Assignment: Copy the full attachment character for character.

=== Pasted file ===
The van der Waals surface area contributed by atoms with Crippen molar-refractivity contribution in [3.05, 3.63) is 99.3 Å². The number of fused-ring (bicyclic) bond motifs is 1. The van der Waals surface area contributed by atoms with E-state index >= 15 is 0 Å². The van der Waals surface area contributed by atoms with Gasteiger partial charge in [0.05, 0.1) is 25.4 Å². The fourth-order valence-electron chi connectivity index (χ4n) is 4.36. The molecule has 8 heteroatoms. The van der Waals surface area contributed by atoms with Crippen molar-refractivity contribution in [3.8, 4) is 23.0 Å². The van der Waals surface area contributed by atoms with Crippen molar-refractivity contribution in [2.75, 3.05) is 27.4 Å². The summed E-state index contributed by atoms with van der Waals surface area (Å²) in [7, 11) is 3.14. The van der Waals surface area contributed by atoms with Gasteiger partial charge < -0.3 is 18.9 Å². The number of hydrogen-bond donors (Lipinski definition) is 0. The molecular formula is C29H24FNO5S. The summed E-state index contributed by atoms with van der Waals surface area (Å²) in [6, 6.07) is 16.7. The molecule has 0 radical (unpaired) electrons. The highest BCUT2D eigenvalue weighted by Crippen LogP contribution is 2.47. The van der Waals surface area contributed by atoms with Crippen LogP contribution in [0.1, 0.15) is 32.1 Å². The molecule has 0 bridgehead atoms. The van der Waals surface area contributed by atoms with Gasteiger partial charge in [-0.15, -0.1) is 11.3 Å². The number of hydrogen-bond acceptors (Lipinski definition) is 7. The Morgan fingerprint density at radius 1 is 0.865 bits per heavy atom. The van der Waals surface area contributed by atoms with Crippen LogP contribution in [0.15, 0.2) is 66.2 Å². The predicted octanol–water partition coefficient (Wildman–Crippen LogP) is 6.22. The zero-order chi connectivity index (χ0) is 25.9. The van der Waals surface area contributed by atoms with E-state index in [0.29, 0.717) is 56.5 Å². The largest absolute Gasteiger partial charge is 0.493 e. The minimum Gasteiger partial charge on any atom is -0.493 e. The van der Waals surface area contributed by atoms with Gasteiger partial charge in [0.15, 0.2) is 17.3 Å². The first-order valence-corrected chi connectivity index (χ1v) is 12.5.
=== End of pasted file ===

The van der Waals surface area contributed by atoms with Crippen molar-refractivity contribution in [3.05, 3.63) is 99.3 Å². The number of fused-ring (bicyclic) bond motifs is 1. The van der Waals surface area contributed by atoms with E-state index >= 15 is 0 Å². The van der Waals surface area contributed by atoms with Gasteiger partial charge in [0.05, 0.1) is 25.4 Å². The fourth-order valence-electron chi connectivity index (χ4n) is 4.36. The molecule has 8 heteroatoms. The van der Waals surface area contributed by atoms with Crippen molar-refractivity contribution in [3.8, 4) is 23.0 Å². The van der Waals surface area contributed by atoms with Crippen molar-refractivity contribution in [2.75, 3.05) is 27.4 Å². The summed E-state index contributed by atoms with van der Waals surface area (Å²) in [7, 11) is 3.14. The van der Waals surface area contributed by atoms with Gasteiger partial charge < -0.3 is 18.9 Å². The number of hydrogen-bond donors (Lipinski definition) is 0. The molecular formula is C29H24FNO5S. The summed E-state index contributed by atoms with van der Waals surface area (Å²) in [6, 6.07) is 16.7. The molecule has 0 radical (unpaired) electrons. The highest BCUT2D eigenvalue weighted by Crippen LogP contribution is 2.47. The van der Waals surface area contributed by atoms with Crippen LogP contribution in [0.1, 0.15) is 32.1 Å². The molecule has 0 bridgehead atoms. The van der Waals surface area contributed by atoms with Gasteiger partial charge in [-0.15, -0.1) is 11.3 Å². The number of hydrogen-bond acceptors (Lipinski definition) is 7. The Morgan fingerprint density at radius 1 is 0.865 bits per heavy atom. The van der Waals surface area contributed by atoms with Crippen LogP contribution in [0.15, 0.2) is 66.2 Å². The predicted octanol–water partition coefficient (Wildman–Crippen LogP) is 6.22. The zero-order chi connectivity index (χ0) is 25.9. The van der Waals surface area contributed by atoms with E-state index in [0.29, 0.717) is 56.5 Å². The largest absolute Gasteiger partial charge is 0.493 e. The minimum Gasteiger partial charge on any atom is -0.493 e. The van der Waals surface area contributed by atoms with Gasteiger partial charge in [0.15, 0.2) is 17.3 Å². The first-order valence-corrected chi connectivity index (χ1v) is 12.5.